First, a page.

The corn specialists have loyal customers from all walks of life. They charge Rs 150 for corn removal and Rs 500 for a pedicure. “I always choose to come here. It is quick, cheap and most importantly, effective,” said Mohammad Moin, a tailor from Bandra. His feelings resonate with 24-year-old Kamlesh who works at a shop in Dadar. “I was a bit nervous about getting my corn removed at a roadside stall rather than in a clinic, but I’ve heard a lot about their credibility. They have the know-how to operate on it without conducting a surgery. I wasn’t disappointed at all,” he said. Locals in and around Byculla East are well acquainted the corn specialists, who also often have adventurous foreigners as customers. They do not use local anaesthesia, but say it only feels like a pinch.
The corn specialists work everyday from 10 am to 7 pm and Sunday is their busiest day. “We hardly take a day off. During monsoons, we put up tents. We need to earn every day to feed our families,” said Moti Pareshram, another corn specialist at Byculla East who, like most of them, makes Rs 800 a day. This affords them a very basic lifestyle. With hardly any family left in the villages, they live in chawls in and around Byculla. Most of them start by working at parlours to have a pool of savings so that they can later shift to their traditional, yet uncertain profession of roadside corn removal.
However, unlike other hawkers, these corn specialists said they have never been asked to move. “The Morarji Desai government even conducted a survey to get us licences, so did the current government. But we are yet to receive them in paper,” said Pannalal. He said he has found the perfect place for his operations. “Dilip is the one of the oldest here. But there’s not much competition amongst us. We all charge the same money, have our own set of customers, and belong to the same community,” said Utkar.
Since this professional knowledge is only passed on within the community, the knowledge pool of has shrunk. Today only seven specialists remain in Byculla East and a few in Andheri. Some can even be found in Ahmedabad, Pune, Delhi and Indore. But according to Pannalal, the practice thrives the most in Mumbai.
Advocate and city historian Rajan Jaykar recalls how a man named Dujaram would come to cut the nails of his father and treat his corns back in the 1960′s. Though he never inquired about his community then, Jaykar, said, “Several migrant communities have been coming to Bombay and most eventually move on to conventional jobs as their traditional occupations are no longer feasible. But the way these corn removers have managed to do so, in such a competitive city, based solely on the word of mouth is truly phenomenal. Perhaps, it isn’t just their corn removal skills, but also their knowledge of medicines that has sustained them.”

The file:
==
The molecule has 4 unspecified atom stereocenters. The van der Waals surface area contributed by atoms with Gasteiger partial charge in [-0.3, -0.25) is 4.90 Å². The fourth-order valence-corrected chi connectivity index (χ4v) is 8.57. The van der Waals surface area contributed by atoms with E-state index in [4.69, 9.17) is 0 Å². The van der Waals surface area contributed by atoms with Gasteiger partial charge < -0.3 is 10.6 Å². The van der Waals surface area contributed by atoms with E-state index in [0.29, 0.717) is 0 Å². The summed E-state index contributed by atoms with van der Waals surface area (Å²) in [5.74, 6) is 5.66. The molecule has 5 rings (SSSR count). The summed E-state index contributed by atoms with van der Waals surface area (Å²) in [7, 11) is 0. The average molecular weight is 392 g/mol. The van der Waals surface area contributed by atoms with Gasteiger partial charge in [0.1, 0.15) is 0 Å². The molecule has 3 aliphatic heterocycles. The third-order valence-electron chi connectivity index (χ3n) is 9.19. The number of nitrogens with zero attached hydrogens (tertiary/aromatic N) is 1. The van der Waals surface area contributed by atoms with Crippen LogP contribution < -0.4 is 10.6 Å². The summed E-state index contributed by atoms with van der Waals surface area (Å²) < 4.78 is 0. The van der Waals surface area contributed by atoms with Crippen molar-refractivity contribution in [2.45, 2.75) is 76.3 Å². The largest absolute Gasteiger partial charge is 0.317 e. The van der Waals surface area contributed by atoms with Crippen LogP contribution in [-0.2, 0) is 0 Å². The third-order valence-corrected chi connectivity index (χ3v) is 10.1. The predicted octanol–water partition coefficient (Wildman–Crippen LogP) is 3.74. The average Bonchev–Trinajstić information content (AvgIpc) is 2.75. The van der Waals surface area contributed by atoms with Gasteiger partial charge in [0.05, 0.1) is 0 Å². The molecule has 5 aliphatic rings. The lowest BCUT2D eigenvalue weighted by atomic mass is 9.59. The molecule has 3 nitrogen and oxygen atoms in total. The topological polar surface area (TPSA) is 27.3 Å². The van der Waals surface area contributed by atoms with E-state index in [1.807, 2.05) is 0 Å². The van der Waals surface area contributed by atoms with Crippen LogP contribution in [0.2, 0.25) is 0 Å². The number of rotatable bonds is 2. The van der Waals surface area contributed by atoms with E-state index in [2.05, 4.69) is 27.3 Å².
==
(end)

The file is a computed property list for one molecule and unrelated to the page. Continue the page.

But this may not be the situation for much longer as the younger generation is choosing more stable and lucrative career options. Both of Pannalal and Utkar’s children work in parlours and have been equipped with the necessary skills of corn removal. “I would like my son to carry on the legacy, but it is up to him. My daughter also works in a parlour, but women in our community are generally not allowed to do corn removal,” Pannalal said.
Pannalal’s son Nitin, however, thinks that the practice is here to stay, at least in the near future. “I know a lot of us in the community, who, like, me want to carry on the work that our forefathers have been doing for so long. But then some of us are also studying to secure more conventional jobs,” he said.
The future may be uncertain. But, as of now, the tiny, yet efficient, roadside corn specialist community continues to cure people of their foot ailments. Embracing their cultural and professional identity with pride, they continue working in the maximum city in order to keep their intangible heritage alive. As Pannalal said, “Our past is a treasure trove of various traditions and knowledge systems. We are just striving to keep this one alive.”